Five Years After Hurricane Katrina, New Orleans Tourism Rebounds
In 2004, the year before the Category 3 hurricane struck, New Orleans saw a record 10.1 million visitors. In 2006, the year after the floods, the numbers shrank to 3.7 million. Last year the number was up to 7.9 million visitors, according to Smith Travel Research, a hotel-industry tracking firm. The average number of annual visitors, discounting 2004, is about 8.5 million.
Renovations and Re-openings
"(People) still have the crazy perception we're still flooded," said Tod Chambers, GM of the French Quarter's Roosevelt New Orleans hotel, in an interview with hotelnewsnow.com. After the storm the 504-room Roosevelt underwent a $170 million renovation. It re-opened on July 1 of last year.
Smith Travel Research's most recent review of the top 26 domestic tourism markets, shows that New Orleans' percent increase in revenue per available hotel room compared to its peak monthly per-room revenue leads all markets. In May, for instance, New Orleans' hotel room revenue was only 7% below its peak month. By comparison, Phoenix, Ariz., hotels were 32% below peak.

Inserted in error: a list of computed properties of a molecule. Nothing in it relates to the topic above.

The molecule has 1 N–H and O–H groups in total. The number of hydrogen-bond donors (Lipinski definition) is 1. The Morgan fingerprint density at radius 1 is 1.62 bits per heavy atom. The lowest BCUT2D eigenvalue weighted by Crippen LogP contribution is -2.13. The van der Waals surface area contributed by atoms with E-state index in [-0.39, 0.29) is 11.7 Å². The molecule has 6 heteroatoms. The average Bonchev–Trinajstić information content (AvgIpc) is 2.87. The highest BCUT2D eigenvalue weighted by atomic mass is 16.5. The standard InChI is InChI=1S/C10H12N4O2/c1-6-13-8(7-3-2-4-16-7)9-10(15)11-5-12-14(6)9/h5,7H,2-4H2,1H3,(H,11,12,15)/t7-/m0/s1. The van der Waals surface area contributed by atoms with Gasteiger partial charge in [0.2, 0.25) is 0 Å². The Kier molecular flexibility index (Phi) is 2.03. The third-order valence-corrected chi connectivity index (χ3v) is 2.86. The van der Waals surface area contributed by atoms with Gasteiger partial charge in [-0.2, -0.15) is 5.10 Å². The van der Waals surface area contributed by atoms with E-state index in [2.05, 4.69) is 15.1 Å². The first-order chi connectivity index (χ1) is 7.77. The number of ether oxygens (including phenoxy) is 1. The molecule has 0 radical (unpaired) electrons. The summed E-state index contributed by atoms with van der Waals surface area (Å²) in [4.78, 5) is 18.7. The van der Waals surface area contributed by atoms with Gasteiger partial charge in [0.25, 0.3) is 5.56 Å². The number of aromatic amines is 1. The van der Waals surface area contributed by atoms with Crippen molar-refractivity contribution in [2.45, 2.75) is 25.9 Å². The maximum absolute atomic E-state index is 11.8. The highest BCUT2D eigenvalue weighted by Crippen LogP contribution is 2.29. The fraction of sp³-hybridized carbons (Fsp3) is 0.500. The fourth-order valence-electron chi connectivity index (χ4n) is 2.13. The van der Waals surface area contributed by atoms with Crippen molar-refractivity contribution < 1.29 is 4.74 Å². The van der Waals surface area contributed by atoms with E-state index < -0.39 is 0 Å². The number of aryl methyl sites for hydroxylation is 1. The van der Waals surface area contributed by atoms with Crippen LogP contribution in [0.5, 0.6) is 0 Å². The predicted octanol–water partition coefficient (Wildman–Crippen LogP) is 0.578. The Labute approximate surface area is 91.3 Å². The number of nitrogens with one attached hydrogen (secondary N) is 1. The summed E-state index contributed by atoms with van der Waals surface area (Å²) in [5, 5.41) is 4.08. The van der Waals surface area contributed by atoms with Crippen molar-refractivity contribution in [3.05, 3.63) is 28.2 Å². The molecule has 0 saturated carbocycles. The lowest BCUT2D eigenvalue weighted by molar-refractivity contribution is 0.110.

BP Disaster Sure Didn't Help
Jennifer Day, director of public relations for the New Orleans Convention and Visitor's Bureau, told DailyFinance that while there has been a distinct rebound, tourism is a perception-driven industry, and there's still work to be done. Efforts to highlight the city's recovery were set back following the BP Deep Horizon rig explosion and subsequent oil spill in April.
The rig was located 100 miles off the coast of New Orleans, but the city has seen little, if any, damage from the spill. "We have five different federal agencies performing thousands of tests, and not one of the samples has been contaminated with oil," Day said.
Day notes that the city ranked No. 7 on the list of top cities in Travel + Leisure's 2010 readers poll. New Orleans did not make the list the previous five years. "We had a couple visiting from Canada tell us yesterday that they didn't see any signs of the spill or Katrina," Day said. "That's really the case for tourists. We just have to get the word out."